WKYT Investigates UPDATE | Central Ky. veteran now facing own issues after years of advocating for fellow toxic water victims

Even as he fights his own battle, Brian Amburgey continues to vow not to leave anyone behind.
Even as he fights his own battle, Brian Amburgey continues to vow not to leave anyone behind.
Updated: Jul. 13, 2023 at 4:00 PM EDT
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WINCHESTER, Ky. (WKYT) - A central Kentucky man who has spent the past decade fighting for his fellow veterans now faces a battle on a new front: his own health.

Brian Amburgey, of Winchester, served in the Marine Corps and, for nearly a decade now, has advocated for his fellow veterans who were exposed to toxic water at Camp Lejeune in North Carolina.

Related coverage via WKYT Investigates:

U.S. government officials have admitted that water at Camp Lejeune was contaminated with toxins from leaking storage tanks on the base and a dry cleaner off the base. The Department of Veterans Affairs acknowledges those exposed as veterans who served on the base at least 30 days total between August 1, 1953 and December 31, 1987.

Amburgey says he spent three months at the base for combat engineer training. Now, decades later, health problems are catching up with him.

Amburgey currently takes 14 different medications and vitamins daily, he said, as he deals with emphysema, chronic obstructive pulmonary disease and what doctors tell him could potentially be lung cancer.

“Garrett, when you done our first story [in March 2021],” Amburgey recently told WKYT’s Garrett Wymer, “all I had was just a bottle [of medication] for allergies.

“Now,” he said, holding up a gallon-sized bag full of pill bottles, “that’s my breakfast and dinner every day.”

None of those conditions have presumptions of service connection to Camp Lejeune, but records show that they have been found to be service-connected in some veterans. Lung cancer is one of 15 conditions related to Camp Lejeune that are covered by V.A. health care without a co-pay.

On top of that, Amburgey says he is also fighting a lung infection that doctors believe was caused by mold found in the ductwork of their mobile home. Repairs to their home, they said, would cost more than the trailer was worth. Instead, they moved out.

“Just tough not being able to do anything and knowing that we lost everything we’ve worked so hard for,” he said.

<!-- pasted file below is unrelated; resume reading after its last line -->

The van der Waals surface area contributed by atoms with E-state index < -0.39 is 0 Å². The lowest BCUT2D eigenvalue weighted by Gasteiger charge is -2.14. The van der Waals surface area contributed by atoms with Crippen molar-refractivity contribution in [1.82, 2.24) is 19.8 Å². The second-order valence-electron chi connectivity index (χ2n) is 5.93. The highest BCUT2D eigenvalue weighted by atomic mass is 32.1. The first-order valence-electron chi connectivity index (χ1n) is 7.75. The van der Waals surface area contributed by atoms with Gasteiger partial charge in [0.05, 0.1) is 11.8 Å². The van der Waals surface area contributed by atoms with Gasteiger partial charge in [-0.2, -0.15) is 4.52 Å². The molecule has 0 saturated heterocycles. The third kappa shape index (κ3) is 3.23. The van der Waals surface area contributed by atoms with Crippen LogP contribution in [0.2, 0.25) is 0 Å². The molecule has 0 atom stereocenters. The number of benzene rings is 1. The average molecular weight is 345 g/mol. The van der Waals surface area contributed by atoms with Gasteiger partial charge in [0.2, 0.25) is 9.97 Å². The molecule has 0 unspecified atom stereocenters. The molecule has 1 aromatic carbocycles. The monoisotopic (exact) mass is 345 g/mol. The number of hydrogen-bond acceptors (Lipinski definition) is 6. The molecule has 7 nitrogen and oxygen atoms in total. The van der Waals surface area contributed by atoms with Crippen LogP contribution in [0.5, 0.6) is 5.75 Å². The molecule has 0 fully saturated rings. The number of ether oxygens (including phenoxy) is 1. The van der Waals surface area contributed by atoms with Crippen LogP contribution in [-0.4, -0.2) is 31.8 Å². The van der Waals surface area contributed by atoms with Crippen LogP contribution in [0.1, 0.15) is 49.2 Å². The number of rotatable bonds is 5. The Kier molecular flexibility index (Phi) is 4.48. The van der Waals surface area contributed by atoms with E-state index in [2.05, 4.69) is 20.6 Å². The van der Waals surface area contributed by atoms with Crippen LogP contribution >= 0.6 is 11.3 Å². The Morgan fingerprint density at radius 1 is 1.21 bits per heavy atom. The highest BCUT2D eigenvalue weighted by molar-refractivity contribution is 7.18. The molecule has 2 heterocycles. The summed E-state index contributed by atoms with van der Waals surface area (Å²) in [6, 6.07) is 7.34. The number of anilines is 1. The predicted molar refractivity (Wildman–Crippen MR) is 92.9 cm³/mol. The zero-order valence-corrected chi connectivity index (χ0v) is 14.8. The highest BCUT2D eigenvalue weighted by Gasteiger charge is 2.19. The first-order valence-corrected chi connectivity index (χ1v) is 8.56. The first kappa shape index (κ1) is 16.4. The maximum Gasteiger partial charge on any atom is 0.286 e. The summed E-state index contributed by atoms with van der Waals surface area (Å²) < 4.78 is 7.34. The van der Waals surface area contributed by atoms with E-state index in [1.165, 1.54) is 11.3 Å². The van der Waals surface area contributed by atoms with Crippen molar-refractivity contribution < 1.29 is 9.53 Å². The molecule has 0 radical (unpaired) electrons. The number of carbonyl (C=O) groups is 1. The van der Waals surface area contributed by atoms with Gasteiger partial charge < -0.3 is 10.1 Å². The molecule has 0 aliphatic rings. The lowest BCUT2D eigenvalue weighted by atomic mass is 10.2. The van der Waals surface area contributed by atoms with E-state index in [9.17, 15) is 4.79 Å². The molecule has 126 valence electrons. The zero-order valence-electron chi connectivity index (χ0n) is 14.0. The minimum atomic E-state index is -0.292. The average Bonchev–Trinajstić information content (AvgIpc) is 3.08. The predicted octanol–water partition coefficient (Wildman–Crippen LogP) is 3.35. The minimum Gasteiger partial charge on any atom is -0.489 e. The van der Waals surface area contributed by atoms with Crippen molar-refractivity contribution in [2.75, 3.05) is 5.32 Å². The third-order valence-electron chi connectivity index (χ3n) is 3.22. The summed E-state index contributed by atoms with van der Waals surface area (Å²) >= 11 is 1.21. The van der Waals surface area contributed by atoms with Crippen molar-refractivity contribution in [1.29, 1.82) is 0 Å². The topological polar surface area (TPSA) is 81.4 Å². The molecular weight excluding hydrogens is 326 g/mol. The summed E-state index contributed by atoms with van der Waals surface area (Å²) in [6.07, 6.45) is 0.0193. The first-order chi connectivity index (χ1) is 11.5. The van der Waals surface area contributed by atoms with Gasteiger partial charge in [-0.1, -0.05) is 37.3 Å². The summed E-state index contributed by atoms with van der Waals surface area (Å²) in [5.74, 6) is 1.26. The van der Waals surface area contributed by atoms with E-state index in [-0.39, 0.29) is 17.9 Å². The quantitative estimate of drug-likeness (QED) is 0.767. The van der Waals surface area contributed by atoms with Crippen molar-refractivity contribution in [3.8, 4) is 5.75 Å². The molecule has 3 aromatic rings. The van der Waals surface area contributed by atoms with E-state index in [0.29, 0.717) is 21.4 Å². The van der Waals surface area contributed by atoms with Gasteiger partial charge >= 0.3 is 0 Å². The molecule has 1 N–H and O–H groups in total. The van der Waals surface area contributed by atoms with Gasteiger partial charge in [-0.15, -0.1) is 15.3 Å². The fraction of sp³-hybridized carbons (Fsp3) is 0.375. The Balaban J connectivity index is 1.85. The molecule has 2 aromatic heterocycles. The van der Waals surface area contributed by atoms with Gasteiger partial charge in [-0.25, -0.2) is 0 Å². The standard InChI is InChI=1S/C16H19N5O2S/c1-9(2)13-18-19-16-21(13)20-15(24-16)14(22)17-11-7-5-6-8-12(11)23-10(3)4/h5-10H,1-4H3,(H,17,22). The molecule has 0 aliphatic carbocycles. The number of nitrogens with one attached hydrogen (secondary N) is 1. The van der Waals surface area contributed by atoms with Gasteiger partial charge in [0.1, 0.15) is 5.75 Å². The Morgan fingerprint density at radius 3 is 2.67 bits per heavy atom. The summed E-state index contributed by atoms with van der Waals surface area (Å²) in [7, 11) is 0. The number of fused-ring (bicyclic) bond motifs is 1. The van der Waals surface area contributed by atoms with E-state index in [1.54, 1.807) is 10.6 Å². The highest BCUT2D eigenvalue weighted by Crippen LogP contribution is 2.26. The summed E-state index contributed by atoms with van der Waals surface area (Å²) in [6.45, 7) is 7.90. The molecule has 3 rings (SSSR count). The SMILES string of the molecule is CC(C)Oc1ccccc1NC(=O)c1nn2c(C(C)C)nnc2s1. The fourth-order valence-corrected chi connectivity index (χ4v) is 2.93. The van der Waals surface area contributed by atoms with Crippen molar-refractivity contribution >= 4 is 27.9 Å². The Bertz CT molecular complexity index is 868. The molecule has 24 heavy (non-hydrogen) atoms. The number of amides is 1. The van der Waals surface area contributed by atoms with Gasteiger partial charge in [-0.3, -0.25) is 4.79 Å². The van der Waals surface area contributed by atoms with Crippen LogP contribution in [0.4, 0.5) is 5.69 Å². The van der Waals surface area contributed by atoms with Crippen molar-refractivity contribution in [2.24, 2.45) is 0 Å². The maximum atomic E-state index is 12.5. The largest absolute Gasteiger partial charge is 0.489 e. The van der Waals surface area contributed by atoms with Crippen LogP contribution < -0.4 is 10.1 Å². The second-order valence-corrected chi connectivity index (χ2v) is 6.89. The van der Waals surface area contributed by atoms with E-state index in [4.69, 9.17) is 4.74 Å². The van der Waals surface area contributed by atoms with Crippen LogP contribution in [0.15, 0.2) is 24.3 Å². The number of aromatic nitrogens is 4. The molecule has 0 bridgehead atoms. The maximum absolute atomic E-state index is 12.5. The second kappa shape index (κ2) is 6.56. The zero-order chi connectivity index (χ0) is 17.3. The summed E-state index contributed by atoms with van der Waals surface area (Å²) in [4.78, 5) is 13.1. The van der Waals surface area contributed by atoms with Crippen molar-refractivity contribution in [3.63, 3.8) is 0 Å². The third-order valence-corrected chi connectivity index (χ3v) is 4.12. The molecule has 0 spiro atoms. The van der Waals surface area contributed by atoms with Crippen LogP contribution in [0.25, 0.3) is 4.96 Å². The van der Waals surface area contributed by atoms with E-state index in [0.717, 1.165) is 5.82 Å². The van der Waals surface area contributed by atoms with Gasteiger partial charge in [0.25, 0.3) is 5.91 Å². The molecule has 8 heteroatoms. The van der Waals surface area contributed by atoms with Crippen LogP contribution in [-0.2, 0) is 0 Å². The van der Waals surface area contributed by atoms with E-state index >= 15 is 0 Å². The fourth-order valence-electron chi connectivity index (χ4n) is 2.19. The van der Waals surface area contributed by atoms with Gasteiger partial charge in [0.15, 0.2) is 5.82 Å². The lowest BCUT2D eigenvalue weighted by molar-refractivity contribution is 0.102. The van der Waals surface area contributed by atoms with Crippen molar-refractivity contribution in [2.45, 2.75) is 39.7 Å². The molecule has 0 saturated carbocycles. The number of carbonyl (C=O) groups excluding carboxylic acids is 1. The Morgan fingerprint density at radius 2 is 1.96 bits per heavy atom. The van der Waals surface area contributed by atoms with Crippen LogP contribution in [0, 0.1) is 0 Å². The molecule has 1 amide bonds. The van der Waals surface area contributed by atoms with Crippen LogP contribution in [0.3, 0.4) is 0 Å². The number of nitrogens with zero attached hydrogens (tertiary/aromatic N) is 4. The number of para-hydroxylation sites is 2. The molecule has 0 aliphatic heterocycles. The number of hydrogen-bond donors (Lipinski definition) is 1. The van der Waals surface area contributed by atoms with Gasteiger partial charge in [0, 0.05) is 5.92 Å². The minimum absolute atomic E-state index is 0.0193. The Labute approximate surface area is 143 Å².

Lately, they had been staying in a camper at the Red River Boat Dock and Campground in between their many hospital stays and out-of-town doctor visits. VFW Post 2728 in Winchester and the auxiliary recently held a fundraiser for them, allowing them to rent a townhouse to stay in.

[WANT TO HELP? | The Amburgeys have set up a GoFundMe here to help cover costs.]

Since 2014, Amburgey has been a tireless advocate for his fellow veterans - organizing protests, gathering signatures for petitions, lobbying lawmakers and doing whatever he can to reach other victims exposed to the toxic water.

His work alongside other advocates (including Jerry Ensminger and Mike Partain) culminated in the signing of the Honoring our PACT Act, a bill - signed into law last year on the very day Amburgey said he began to notice his own health issues - designed to help service members exposed to burn pits in Iraq and Afghanistan, but which also includes language to help veterans exposed to toxic water at Camp Lejeune.

“When we started this [advocacy work] years ago,” said April Amburgey, Brian’s wife, “we never thought that today, almost a year after the bill was signed into law, that we would be in the same position of the people we’d been trying to help.”

Brian Amburgey has been going through rounds of tests and exams as part of the V.A. disability application process to try to prove service connection.

The process has allowed them to see firsthand the need for what they have fought for all these years, he said.

They have already been frustrated over repeated difficulties, denials and delays. And it has showed them that there is still work for them to do; Amburgey continues to vow - even as he fights his own battle - not to leave anyone behind.

“I’m not going to quit fighting for my fellow veterans and their families,” he said, “until everybody gets justice.”


As of February, at least 20,000 administrative claims have been filed under the Camp Lejeune Justice Act, according to multiple reports. Victims exposed to the toxic water have until August 10, 2024 to file a claim.

The Marine Corps base is in North Carolina, but thousands of Kentuckians are believed to have gone through there while the water was toxic. More than 4,400 people in Kentucky are registered through the military for notifications on the issue, although that number is not necessarily limited only to those exposed.

As many as one million military and civilian staff and their families might have been exposed to the contaminated drinking water at Camp Lejeune, according to estimates from the Agency for Toxic Substances and Disease Registry.